They are football’s punctuation – the end point, for better or worse, of every promising beginning. Perpetually one swing of the boot from hero worship, one bitter bobble from ridicule, they carry the game’s greatest burden. This is why it’s often suggested that strikers are born, rather than made. And Kevin Phillips agrees – but only partially.
“You can always get better,” Phillips tells The Independent. “There’s a difference in terms of anticipation, being in the right place at the right time – I think you’re born with that. But in terms of finishing, you can 100 per cent get better.”
It’s a viewpoint informed by a career which saw Phillips climb from non-league beginnings to become one the Premier League’s deadliest goalscorers, and the only Englishman ever to win the European Golden Shoe. Released by Southampton as a teenager before dropping to semi-professional level with Baldock Town, Phillips went on to score 92 Premier League goals – including 30 in his maiden top-flight campaign in 1999/2000 – through spells with Sunderland, a return to Saints, Aston Villa and Birmingham City, earning eight England caps along the way.
“My finishing certainly got better over the years,” Phillips says. “You can do all the practising in the world in training, about trying to be in the right place at the right time, but that instinct is something you’re just born with. But in terms of actual technique, you can certainly work on that.”
Although he wasn’t an avid watcher of football growing up – preferring instead to spend every free moment playing the game – Phillips held a particular admiration for Gary Lineker and Clive Allen, two of the most prolific poachers of their era. Through observing the former Tottenham pair, the young Phillips began to understand the singlemindedness required to score consistently at the highest level.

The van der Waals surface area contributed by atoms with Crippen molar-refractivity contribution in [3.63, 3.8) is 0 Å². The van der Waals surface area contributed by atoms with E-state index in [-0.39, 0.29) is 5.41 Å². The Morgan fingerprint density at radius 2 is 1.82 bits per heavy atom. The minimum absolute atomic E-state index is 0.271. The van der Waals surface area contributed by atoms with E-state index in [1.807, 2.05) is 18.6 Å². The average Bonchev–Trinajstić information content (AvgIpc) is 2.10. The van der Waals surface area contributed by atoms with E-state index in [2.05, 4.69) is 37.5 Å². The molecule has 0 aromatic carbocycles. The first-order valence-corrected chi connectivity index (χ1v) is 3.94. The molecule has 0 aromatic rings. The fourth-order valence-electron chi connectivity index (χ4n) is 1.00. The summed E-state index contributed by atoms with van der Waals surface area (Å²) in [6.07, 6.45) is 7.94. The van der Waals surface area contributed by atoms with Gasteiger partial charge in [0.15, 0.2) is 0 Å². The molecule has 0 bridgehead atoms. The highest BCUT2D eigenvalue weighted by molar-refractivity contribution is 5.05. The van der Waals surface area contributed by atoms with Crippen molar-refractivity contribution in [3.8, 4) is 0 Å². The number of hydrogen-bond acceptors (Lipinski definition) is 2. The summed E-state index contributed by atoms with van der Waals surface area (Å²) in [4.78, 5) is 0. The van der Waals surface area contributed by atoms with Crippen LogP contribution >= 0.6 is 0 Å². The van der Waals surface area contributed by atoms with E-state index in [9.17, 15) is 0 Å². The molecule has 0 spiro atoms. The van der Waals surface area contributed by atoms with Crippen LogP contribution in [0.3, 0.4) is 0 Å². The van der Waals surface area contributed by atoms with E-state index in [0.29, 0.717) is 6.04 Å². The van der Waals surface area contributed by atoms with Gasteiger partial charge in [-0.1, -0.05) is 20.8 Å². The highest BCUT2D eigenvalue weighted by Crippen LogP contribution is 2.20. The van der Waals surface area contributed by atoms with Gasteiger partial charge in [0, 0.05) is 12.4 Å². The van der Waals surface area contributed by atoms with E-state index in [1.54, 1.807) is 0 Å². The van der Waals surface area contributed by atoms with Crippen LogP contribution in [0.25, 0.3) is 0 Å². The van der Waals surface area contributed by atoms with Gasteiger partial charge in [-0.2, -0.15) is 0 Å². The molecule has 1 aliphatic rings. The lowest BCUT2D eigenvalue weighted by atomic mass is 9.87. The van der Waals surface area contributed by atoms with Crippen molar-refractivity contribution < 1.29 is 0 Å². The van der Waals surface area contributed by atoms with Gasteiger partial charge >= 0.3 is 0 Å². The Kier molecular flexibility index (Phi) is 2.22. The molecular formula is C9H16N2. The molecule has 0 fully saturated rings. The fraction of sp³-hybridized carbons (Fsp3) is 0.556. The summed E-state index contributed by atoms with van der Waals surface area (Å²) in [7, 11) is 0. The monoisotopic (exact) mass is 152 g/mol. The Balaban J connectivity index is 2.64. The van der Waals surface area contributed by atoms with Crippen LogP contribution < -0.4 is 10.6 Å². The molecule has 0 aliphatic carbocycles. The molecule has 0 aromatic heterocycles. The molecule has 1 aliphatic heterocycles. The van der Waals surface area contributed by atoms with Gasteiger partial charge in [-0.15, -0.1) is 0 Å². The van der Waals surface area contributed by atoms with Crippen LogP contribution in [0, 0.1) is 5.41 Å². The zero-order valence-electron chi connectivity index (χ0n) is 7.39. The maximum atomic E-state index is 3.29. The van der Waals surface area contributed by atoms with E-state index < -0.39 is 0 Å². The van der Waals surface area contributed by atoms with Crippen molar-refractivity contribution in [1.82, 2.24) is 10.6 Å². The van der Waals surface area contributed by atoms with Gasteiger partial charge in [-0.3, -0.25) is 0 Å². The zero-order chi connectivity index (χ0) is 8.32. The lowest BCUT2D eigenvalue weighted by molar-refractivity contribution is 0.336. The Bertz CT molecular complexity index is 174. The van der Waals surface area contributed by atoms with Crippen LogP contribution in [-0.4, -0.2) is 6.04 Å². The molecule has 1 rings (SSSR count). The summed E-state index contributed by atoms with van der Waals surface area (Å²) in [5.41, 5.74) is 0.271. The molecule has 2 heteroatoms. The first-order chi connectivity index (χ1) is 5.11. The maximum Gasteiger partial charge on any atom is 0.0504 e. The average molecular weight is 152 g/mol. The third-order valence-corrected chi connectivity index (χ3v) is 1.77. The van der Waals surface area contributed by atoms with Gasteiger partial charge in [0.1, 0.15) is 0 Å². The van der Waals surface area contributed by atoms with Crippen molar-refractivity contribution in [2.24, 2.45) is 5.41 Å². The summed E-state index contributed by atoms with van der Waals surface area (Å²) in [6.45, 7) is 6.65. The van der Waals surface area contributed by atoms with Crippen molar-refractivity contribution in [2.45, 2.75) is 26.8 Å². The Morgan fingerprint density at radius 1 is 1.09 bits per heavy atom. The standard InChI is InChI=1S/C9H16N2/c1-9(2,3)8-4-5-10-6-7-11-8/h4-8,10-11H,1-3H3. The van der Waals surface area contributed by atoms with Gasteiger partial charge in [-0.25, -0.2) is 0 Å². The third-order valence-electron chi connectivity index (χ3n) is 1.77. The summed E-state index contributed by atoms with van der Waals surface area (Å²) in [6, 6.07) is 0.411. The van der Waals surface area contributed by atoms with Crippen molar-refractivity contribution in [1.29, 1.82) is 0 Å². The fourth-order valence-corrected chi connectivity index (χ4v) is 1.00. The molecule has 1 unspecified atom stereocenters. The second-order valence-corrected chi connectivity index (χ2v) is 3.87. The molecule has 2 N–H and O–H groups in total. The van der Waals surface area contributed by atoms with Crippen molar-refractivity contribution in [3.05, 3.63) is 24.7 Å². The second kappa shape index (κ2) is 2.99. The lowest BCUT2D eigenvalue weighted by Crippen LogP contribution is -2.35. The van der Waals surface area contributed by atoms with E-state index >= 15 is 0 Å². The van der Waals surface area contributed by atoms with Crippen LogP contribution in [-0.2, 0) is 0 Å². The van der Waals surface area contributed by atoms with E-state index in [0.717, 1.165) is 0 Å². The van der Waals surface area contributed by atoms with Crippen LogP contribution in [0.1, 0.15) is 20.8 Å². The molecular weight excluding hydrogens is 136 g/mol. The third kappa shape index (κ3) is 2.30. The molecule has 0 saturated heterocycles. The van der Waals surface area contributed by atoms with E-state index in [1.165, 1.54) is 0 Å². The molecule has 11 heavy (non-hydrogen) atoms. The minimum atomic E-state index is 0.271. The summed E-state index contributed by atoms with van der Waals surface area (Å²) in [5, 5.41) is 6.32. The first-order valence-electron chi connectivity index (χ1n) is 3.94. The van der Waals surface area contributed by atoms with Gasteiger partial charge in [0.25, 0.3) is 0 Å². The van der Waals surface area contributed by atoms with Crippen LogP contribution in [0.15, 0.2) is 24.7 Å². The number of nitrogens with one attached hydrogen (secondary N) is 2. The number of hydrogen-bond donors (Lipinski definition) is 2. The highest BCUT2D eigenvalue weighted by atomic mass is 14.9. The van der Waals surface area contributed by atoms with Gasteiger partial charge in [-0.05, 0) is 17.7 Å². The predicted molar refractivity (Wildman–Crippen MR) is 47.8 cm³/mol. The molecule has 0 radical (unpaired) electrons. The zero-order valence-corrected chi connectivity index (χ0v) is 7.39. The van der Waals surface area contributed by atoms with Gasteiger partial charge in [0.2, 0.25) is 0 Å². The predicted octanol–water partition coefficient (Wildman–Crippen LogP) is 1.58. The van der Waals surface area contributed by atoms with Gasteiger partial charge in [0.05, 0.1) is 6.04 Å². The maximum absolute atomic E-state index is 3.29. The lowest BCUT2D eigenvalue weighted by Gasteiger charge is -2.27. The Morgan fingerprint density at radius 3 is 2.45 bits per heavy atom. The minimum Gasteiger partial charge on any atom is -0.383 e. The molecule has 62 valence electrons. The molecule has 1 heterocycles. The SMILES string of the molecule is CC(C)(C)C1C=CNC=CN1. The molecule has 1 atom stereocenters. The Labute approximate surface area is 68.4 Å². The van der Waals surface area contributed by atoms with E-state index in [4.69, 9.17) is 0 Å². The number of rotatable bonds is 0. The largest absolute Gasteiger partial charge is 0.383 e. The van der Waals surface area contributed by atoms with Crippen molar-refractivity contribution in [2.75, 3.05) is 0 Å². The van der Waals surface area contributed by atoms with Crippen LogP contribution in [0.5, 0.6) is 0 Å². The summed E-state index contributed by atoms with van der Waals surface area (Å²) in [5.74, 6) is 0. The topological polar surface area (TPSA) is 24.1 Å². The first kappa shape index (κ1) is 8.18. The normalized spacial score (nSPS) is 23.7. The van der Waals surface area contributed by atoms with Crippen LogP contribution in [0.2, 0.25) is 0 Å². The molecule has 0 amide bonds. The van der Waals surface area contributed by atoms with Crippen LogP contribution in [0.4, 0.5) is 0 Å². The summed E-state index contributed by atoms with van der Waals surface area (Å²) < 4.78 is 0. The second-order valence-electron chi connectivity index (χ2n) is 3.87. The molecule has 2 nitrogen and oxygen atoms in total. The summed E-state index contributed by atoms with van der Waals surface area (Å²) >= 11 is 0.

“These boys were ultimate finishers,” Phillips says of Lineker and Allen, whom he began to model his game on. “Outside the box, link-up play: you wouldn’t say it was their strongest point. But when the ball was in and around the penalty area, that selfishness kicked in, that desire, that hunger.”
From a technical standpoint, though, Phillips’ greatest influence was another Spurs legend, albeit one he never witnessed first hand, and who belonged to a distant era, with the lessons instead passed down by his father.
“My dad told me when I was a kid that Jimmy Greaves, one of his heroes, said you’ll score more goals by passing the ball into the back of the net than you will by smashing it,” Phillips remembers. “And that stuck in my mind ever since. When I think about the majority of my finishes over the course of my career, they were passed into the net; just guiding it into the corners.
“My preferred corner was the keeper’s left-hand side, because I liked to cut in on my right foot, and try to set it outside the post and bend it in. If you get the right connection, you don’t need to smash it, it’s just about placing it.”
When it came to working to perfect his craft, Phillips, who has coached at Leicester, Derby and Stoke since retiring, was an advocate of repetition and realism in training. In his view, a practise drill is only worthwhile if it reflects an in-game scenario, and true gains come only through hard hours.
“I understand that it’s not the same, but you’ve got to get it as close as you possibly can [to recreating match situations],” He says. “There’s all sorts of drills you can practise to make you better in terms of finishing. There are drills you can do with mannequins: coming in off the left-hand side, dropping your shoulder, little step-over, shift it and then curl it. It’s about repetition in training. One-on-ones with a defender is more realistic.